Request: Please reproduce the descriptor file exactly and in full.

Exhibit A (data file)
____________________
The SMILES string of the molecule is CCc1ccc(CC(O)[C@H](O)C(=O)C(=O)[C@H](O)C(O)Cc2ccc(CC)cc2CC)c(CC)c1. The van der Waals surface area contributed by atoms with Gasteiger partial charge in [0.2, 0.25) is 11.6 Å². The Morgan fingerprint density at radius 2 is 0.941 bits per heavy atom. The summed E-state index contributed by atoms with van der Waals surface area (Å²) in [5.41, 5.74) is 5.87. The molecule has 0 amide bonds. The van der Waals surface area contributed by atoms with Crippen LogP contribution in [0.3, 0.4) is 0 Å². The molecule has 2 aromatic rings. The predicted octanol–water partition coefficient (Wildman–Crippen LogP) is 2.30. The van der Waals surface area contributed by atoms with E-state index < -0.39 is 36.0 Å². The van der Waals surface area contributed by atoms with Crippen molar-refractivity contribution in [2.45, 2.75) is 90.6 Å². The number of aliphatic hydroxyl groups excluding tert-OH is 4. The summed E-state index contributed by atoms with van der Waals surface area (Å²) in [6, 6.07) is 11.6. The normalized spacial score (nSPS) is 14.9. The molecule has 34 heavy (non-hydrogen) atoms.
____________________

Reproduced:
The SMILES string of the molecule is CCc1ccc(CC(O)[C@H](O)C(=O)C(=O)[C@H](O)C(O)Cc2ccc(CC)cc2CC)c(CC)c1. The van der Waals surface area contributed by atoms with Gasteiger partial charge in [0.2, 0.25) is 11.6 Å². The Morgan fingerprint density at radius 2 is 0.941 bits per heavy atom. The summed E-state index contributed by atoms with van der Waals surface area (Å²) in [5.41, 5.74) is 5.87. The molecule has 0 amide bonds. The van der Waals surface area contributed by atoms with Crippen LogP contribution in [0.3, 0.4) is 0 Å². The molecule has 2 aromatic rings. The predicted octanol–water partition coefficient (Wildman–Crippen LogP) is 2.30. The van der Waals surface area contributed by atoms with E-state index < -0.39 is 36.0 Å². The van der Waals surface area contributed by atoms with Crippen molar-refractivity contribution in [2.45, 2.75) is 90.6 Å². The number of aliphatic hydroxyl groups excluding tert-OH is 4. The summed E-state index contributed by atoms with van der Waals surface area (Å²) in [6, 6.07) is 11.6. The normalized spacial score (nSPS) is 14.9. The molecule has 34 heavy (non-hydrogen) atoms.